“The opportunity to build an engineering organisation from scratch and to have the autonomy to do it was very appealing. In a lot of companies, the first hire is a finance or sales person. ZenDesk went with an engineer. I already had experience using the product, I saw how they were changing the market and how customer support is managed,” he said.
“Customer support doesn’t sound exciting, people think of call centres and headsets. This is anything but that, it’s all about the relationship between our customer and the end user. There’s nowhere to hide if you provide a service, you need to care for that relationship and make sure you are listening to what your customer is saying through whatever channel the customer is using.”
He said the extensive presence of multinational tech firms in Dublin had helped ZenDesk substantially on the recruitment front. “Of the engineers we have here, around 60 per cent were already in Dublin and of those less than half are Irish. There’s an international talent pool already here. The world has changed enormously in the last decade,” said Twomey.
“We are going to keep growing in Dublin, I don’t see any limits to what we can do here.”
The ZenDesk engineering chief said having engineers familiar with the product joining the firm helped the business to grow its customer base.
“A lot of our business comes from upselling. We’re great at getting in under the radar into parts of firms. We pass a certain threshold and once they start using the product it becomes contagious. We go into a lot of enterprise deals where we are competing against other companies, but find we already have a presence with the customer,” he said.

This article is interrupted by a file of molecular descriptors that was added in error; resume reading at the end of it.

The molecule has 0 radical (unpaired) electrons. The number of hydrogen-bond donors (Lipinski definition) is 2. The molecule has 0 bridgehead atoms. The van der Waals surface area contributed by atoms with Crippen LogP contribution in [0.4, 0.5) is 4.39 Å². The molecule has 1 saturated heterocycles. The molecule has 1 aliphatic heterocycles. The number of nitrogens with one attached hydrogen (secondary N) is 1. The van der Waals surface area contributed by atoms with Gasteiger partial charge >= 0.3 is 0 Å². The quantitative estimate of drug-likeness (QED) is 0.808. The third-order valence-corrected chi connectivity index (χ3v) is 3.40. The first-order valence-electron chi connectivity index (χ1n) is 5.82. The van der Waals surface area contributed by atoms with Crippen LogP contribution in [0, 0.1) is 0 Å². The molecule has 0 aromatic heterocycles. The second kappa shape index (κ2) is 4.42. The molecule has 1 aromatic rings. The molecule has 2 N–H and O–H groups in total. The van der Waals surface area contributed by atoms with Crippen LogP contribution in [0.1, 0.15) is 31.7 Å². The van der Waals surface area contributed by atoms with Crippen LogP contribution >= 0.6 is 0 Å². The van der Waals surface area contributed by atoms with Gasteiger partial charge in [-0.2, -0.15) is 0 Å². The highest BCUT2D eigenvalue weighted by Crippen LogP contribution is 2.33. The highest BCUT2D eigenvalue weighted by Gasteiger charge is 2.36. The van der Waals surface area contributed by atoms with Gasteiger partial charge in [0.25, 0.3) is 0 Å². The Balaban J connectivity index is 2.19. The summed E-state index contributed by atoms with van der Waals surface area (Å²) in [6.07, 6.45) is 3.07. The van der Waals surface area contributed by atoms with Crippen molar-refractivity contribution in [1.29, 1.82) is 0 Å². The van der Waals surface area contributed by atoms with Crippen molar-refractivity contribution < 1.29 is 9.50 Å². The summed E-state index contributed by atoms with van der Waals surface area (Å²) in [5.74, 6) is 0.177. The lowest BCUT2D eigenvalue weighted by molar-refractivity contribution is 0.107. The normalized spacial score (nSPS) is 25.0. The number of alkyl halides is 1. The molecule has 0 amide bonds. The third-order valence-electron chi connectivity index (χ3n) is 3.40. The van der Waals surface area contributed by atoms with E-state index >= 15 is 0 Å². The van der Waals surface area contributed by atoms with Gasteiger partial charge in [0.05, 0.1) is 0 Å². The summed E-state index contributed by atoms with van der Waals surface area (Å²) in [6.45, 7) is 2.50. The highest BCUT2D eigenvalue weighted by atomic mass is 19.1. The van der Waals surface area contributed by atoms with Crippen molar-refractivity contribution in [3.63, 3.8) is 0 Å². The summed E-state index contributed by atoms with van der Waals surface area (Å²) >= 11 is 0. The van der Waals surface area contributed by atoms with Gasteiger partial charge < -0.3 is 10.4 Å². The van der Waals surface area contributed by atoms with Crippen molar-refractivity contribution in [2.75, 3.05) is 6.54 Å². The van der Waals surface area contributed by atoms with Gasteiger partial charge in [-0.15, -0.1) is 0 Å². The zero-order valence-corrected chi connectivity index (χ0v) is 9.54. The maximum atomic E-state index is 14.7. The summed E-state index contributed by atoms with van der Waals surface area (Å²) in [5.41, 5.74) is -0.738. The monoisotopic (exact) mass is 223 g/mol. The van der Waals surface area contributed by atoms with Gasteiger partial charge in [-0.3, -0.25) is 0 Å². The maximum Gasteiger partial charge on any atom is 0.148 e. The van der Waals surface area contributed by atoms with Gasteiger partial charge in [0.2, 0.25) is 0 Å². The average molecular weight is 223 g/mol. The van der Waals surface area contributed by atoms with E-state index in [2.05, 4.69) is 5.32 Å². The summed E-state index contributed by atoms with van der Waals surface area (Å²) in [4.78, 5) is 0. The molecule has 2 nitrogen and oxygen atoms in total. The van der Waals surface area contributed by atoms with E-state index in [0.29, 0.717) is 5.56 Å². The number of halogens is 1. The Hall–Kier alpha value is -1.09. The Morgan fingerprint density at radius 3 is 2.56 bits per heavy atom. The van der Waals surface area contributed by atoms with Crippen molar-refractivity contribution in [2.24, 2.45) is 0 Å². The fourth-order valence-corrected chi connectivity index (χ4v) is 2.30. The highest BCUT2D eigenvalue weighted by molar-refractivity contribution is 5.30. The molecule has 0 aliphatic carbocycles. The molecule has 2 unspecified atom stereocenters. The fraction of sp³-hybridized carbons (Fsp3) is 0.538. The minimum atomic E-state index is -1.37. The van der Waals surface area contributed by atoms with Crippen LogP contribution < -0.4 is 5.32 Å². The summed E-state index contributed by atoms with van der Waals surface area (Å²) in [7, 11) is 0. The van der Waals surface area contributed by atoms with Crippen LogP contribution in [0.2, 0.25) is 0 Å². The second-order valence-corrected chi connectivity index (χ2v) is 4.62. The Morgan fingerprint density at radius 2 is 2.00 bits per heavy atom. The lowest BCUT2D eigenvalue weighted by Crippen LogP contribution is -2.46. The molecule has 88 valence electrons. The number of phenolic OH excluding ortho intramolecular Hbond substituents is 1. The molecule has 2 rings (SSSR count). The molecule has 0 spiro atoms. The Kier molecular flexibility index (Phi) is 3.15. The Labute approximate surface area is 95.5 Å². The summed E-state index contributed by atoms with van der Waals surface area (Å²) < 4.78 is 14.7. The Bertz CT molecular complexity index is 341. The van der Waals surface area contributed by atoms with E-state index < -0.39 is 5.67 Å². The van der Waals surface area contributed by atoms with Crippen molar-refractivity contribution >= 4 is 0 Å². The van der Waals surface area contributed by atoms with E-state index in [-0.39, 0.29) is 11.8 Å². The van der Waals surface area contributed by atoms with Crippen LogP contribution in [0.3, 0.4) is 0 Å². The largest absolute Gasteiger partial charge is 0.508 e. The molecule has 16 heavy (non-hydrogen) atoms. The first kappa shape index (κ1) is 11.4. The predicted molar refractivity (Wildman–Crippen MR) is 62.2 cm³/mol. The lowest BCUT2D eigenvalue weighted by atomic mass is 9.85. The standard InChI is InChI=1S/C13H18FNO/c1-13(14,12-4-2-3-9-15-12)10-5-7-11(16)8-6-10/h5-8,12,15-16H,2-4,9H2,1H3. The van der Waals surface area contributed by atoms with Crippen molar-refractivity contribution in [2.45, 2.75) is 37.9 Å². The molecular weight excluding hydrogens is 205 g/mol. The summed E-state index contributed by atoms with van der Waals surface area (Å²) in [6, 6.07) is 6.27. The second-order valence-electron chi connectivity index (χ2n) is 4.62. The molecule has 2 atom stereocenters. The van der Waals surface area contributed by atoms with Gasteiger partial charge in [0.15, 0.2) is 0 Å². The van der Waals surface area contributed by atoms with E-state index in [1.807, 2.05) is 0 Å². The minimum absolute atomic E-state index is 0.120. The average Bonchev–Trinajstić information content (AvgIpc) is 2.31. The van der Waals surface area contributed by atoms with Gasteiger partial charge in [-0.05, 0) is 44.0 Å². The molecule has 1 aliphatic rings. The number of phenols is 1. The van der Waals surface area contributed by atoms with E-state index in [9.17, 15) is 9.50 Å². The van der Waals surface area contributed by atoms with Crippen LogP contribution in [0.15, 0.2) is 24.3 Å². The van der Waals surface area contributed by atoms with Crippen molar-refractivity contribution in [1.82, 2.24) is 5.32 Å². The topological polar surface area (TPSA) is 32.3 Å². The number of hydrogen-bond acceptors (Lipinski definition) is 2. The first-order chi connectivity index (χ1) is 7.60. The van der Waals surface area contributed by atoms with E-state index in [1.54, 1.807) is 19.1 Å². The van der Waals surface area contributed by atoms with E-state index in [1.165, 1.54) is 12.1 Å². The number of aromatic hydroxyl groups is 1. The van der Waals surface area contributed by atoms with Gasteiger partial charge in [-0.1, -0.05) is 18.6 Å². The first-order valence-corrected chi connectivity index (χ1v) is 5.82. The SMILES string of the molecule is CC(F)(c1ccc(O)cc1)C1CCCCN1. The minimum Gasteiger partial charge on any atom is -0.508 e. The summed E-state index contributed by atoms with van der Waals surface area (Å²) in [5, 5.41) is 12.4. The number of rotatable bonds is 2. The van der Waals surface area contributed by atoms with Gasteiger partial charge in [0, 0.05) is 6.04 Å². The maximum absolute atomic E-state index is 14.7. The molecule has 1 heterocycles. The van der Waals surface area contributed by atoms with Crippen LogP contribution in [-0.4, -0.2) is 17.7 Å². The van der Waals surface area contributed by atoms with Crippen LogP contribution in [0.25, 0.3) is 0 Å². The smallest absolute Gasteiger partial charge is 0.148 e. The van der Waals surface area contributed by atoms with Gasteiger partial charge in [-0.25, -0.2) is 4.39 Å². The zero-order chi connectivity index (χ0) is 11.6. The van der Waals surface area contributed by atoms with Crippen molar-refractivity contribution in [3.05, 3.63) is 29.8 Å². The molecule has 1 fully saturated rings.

“People buy it just for a small function and think of it is a specialised tool, but then they see it and it expands from there. The low barrier for entry helps us. Users pull out their credit cards and are using the product the same day. By the time our competitors have put together a proposal, we’ve rolled out a solution already.”
Twomey said ZenDesk deliberately had no long-term targets for its employee growth in Dublin. He said that staff increases would be based on the office’s performance. “We are going to keep growing in Dublin, I don’t see any limits to what we can do here. We grow based on our success. It’s about making sure we have as effective an engineering organisation as possible,” he said.
Twomey said that in order for firms like ZenDesk to continue to increase their presence in Ireland, more work was required to improve education and infrastructure. “I want to see Ireland’s education system improve. It’s good, but it can be a lot better, particularly in STEM [science, technology, engineering and maths]. We have only recently started hiring new graduates, we are attracting good ones. Ireland could invest more in ensuring that is happening,” he said.
“Ireland is great in terms of attracting people in and retaining them. There definitely needs to be more investment in public transport. I would find it hard to attract staff if we were located outside the M50.
Originally published in The Sunday Business Post.
Picture: Bryan James Brophy